GSA Inspector General Fumbles on Transactional Data: Larry Allen

Federal contractors in dynamic markets benefit from the General Services Administration’s pilot program allowing them to report transactional data rather than certain pricing information. Larry Allen discusses the merits of the pilot program and the problems with the GSA auditor’s view of it.

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The GSA Office of the Inspector General (OIG) issued a report this week again criticizing the Multiple Award Schedule’s Transactional Data Reporting (TDR) pilot program.

It’s not clear the office understands the program’s goal. Established in 2016, its intent was to allow certain vendors on the goverment’s multiple award contracts to report transactional data, including prices paid by government customers, for products and services sold. In exchange for the transactional data, these contractors were no longer required to provide commercial pricing information or track certain information for price reduction purposes.

A May 1 press release announcing the report said “the agency has never used TDR pilot data in contract price negotiations.” It then went on to say “the collection of TDR data GSA has amassed is almost entirely unusable.”

It’s unclear whether the OIG was more upset that the collected TDR data was unusable or whether Schedule’s program officials didn’t use it in making price reasonableness determinations.

What is clear is that the OIG either doesn’t know, or has forgotten, that the purpose of the TDR pilot was to move away from the use of contractor-supplied information to determine the price reasonableness of items offered through Schedule contracts.

The General Services Administration Multiple Award Schedule is the government’s largest central indefinite delivery, indefinite quantity contract. It offers thousands of commercial solutions from a wide range of contractors, most of which are small businesses. Schedule sales in fiscal 2022 were approximately $40 billion.

Traditional GSA Schedule contracts rely on data supplied by contractors on their own commercial sales and discounting practices, as well as a horizontal review of market data to ensure that those net prices are in-line with those for the same or similar products already on a Schedule contract. This approach ties a contractor’s Schedule price to a “Basis of Award” customer or class of customers, requiring contractors to consistently monitor discounting changes to that class to ensure compliance with the Schedules’ Price Reductions Clause.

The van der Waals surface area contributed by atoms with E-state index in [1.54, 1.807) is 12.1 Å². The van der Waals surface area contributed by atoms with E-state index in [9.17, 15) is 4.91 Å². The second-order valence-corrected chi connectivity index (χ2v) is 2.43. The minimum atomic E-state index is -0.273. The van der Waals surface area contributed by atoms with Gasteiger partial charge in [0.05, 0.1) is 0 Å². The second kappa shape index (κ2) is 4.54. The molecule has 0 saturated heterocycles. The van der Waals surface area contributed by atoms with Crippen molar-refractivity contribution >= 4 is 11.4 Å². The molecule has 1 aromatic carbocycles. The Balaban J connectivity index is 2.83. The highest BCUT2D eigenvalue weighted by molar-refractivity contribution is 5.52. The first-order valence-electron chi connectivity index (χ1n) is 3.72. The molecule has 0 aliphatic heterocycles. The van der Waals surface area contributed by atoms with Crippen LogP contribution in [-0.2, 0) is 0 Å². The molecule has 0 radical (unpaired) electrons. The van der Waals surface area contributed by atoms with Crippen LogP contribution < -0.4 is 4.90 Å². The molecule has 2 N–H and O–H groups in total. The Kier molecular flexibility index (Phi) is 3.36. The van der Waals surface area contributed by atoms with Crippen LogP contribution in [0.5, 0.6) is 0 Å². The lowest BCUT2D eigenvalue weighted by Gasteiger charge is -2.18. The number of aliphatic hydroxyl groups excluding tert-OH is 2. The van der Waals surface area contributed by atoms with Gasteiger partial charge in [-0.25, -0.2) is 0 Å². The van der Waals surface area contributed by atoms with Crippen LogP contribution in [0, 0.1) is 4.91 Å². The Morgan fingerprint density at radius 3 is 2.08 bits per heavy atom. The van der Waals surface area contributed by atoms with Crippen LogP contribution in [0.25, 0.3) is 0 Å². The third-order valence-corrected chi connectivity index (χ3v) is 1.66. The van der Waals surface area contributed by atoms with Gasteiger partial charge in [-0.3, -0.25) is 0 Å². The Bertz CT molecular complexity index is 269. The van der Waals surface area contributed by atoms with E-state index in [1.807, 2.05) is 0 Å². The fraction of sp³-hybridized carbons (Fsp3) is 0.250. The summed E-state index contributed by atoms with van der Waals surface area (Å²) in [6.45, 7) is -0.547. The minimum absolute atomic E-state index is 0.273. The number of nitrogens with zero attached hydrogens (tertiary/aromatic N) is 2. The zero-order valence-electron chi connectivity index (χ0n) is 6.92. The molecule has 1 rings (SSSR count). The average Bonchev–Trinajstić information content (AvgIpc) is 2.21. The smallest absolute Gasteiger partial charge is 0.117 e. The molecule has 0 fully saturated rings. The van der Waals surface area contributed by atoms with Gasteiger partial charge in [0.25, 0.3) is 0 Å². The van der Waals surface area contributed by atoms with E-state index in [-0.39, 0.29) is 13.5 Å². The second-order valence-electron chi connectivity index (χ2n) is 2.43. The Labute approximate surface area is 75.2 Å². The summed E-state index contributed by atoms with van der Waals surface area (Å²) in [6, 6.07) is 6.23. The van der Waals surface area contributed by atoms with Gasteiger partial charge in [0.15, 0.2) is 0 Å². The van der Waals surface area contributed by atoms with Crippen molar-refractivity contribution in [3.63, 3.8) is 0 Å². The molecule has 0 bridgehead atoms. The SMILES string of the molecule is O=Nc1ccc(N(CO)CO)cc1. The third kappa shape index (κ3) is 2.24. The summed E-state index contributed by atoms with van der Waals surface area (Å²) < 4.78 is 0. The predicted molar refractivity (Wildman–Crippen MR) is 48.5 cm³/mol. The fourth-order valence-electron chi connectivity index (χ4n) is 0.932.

This can be difficult for companies with dynamic, market-driven pricing. The TDR pilot was developed to create an alternative for such companies, doing away with a Basis of Award customer by using market research to determine whether offered prices and discounts were competitive. Federal customers have benefited because a wider range of solutions are available via Schedule contracts and enhanced competition.

The TDR data collected is post-award. It tracks transaction-level information on federal, not commercial, sales. It was originally intended to be used by other federal agencies in determining whether the pricing they were offered on specific projects was competitive.

While this information may be of some use to GSA Schedule contracting officers in their market research work, the agency has already developed its own pricing tool for this purpose. It doesn’t need to rely on “unusable” TDR information as it has its own analysis tool.

The OIG report makes it seem as if a lack of usable TDR data leaves contracting officers without a reliable means to review important pricing information. This, manifestly, is not the case.

It’s tough to take the OIG report seriously because of these flaws. The stridency with which the OIG has consistently opposed the TDR program may have clouded its ability to impartially evaluate it. The conflicting statements in the press release are just one example. Selective evaluation of information may be another.

GSA Senior Procurement Executive Jeff Koses, for example, recently told a Coalition for Government Procurement spring conference that the agency’s data show that TDR contracts actually result in better contract-level pricing than those negotiated through the traditional Schedule contracting route.

TDR has become a valuable way to enable innovative businesses to participate on the GSA Schedules program. Federal customers definitely benefit as a result. The OIG may want to stop sputtering long enough to look at those benefits.

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Author Information

Larry Allen, president of Allen Federal Business Partners , has 33 years’ experience in government acquisition. He has provided critical information and advice to most of the top 10 federal contractors doing business with the government today.

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